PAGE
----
Archive for December, 2010

My 2010 Favorite Reads

Sunday, December 26th, 2010

Unlike the lists of respected publications like The New York Times, I don’t claim these are the best books of the year, just my particular favorites. In other words, I might have read more serious and literary books, but these were the most enjoyable — to me. Most were reviewed on this blog. A few were listed on my “What I’m Reading Now” page. And not all are 2010 releases.

So, in no particular order:

Last Night in Twisted River by John Irving.

Irving is a long-standing favorite of mine. I love his quirky characters, recurring themes, and his delightful writing. This book seemed his most self-referential yet, but that didn’t hurt it any. Of course, he and his father were never on the run from a violent lumberjack bent on revenge. Go to Jan. 22, 2010 for my original review.

The Imperfectionists by Tom Rachman.

I’ve been recommending this book to lots of friends. Its interrelated stories feature people working on a newspaper and cover the gamut from laugh-out-loud funny to heart rending. It was thoroughly enjoyable, though I do warn people the first story is a bit of a downer. Go to July 22, 2010 for the review.

Super Sad Super True Love Story by Gary Shteyngart

Set in the near, highly-possible future, this book is both quite unnerving and wildly funny. People largely interact through what is basically a smart phone on steroids and youth is prized above all, yet somehow a technology-challenged man approaching middle age and a young beauty still connect with each other. More or less. An awesome satire. Go to August 22 for the review.

The Immortal Life of Henrietta Lacks by Rebecca Skloot

I expected to be intrigued by this non-fiction story exploring how the cells of a poor African American woman changed medicine forever. Actually, I was wowed. Skloot could have made this a real melodrama, instead it’s a clear-eyed portrayal of accepted medical practices plus the impact on Henrietta’s troubled children when they discovered their mother’s cells are alive and used around the world. Reviewed on March 9. 2010.

A Visit from The Goon Squad by Jennifer Egan.

Another book set in the near future (and the near past), the characters in this novel swirl in and out of the music industry. This book just grows in richness the further you delve into it and the more you learn about each character’s past and future.  Reviewed on September 10, 2010.

The Wordy Shipmates by Sarah Vowell.

With her entertaining yet quite serious exploration of the Puritans who sailed to the New World on the Mayflower, Vowell delivers a deep understanding of her subjects: the highly educated and highly opinionated Puritans.  While her respect is obvious, her witty observations keep this book enjoyable as well as highly informative. Reviewed January 2, 2010.

Star of the Sea by Joseph O’Connor.

I read this for one of my book clubs and thought it was fantastic. A group of starving Irish immigrants sail to America during the Potato Famine, along with some supposedly wealthy passengers, and one person intent on murder. The events of the crossing are interspersed with backstories about the main characters. This was simply an awesome read.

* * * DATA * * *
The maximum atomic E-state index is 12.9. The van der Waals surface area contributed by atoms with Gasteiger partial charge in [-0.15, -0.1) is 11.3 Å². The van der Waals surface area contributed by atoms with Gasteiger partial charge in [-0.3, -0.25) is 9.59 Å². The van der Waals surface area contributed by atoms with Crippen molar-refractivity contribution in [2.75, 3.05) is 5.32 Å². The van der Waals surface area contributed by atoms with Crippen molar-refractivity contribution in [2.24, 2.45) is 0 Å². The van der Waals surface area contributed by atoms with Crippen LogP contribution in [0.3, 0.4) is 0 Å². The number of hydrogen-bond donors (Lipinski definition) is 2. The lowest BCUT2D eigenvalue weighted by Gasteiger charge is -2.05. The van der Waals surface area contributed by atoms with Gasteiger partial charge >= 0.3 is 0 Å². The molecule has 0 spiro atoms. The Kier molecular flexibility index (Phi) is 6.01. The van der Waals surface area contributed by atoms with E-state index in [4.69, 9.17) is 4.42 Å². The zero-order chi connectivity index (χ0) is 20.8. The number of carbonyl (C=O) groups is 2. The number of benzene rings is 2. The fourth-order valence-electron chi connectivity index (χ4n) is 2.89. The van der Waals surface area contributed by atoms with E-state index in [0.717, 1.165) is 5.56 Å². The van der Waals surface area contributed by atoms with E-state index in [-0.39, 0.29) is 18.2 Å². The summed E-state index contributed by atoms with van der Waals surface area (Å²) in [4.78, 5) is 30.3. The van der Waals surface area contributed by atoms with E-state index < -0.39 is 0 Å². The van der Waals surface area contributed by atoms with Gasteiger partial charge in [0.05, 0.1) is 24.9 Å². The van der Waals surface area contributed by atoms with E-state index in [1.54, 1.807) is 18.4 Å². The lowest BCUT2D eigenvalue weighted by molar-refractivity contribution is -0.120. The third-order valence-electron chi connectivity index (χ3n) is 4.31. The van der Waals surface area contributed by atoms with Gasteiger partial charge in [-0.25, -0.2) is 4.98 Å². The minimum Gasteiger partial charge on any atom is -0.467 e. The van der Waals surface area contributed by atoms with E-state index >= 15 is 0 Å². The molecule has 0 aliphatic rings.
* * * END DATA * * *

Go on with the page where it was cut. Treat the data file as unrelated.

The Elegance of the Hedgehog by Muriel Barberry.

Another book club selection, this book might be short on plot (in its first half at least) but it is long on pleasure — if you like philosophical discussions, which I do. The central characters are a rich 12-year-old girl bent on suicide and  her apartment building’s old, plain, and secretly intellectual concierge. A lovely and rewarding read.

Innocent Traitor by Alison Weir.

Noted historian Alison Weir can weave an outstanding non-fiction tale, too. This novel about Lady Jane, the young girl manipulated by her family in hopes of snatching the throne from Elizabeth Tudor, is far above the usual for this genre. Plus, Lady Jane’s story is as remarkable as it is tragic. With Weir’s impressive body of factual work about the Tudor years, you know you’re getting an accurate description of the times. I didn’t originally review this book, but did praise Weir on July 26. What’s not to love?

The Paris Vendetta by Steve Berry.

This fast-paced thriller deserves to be on someone’s list! Berry’s cunning combination of fact and fiction runs circles around Dan Brown. This outing includes the lost, legendary treasure of Napoleon Bonapart as well as a secret group of international tycoons bent on enriching themselves further by using catastrophes to manipulate financial markets. How can you resist?

So those are my favorites. What were yours?

And, a Happy New Year in books to one and all!

The Distant Hours

Tuesday, December 14th, 2010

By Kate Morton

The Short Take:

In the best gothic romance tradition, this book combines family secrets, craziness, a long lost letter, eccentric characters, even a decaying castle complete with tower, filled-in moat, and secret passage. How can you possibly resist? I couldn’t.


Though set in the recent past, the roots of this enjoyable novel lie much farther back in the creation of a timeless children’s book, Raymond Blythe’s The True History of the Mud Man, and the years of England’s entry into  WWII (yes, this is fiction and there is no such book — unfortunately).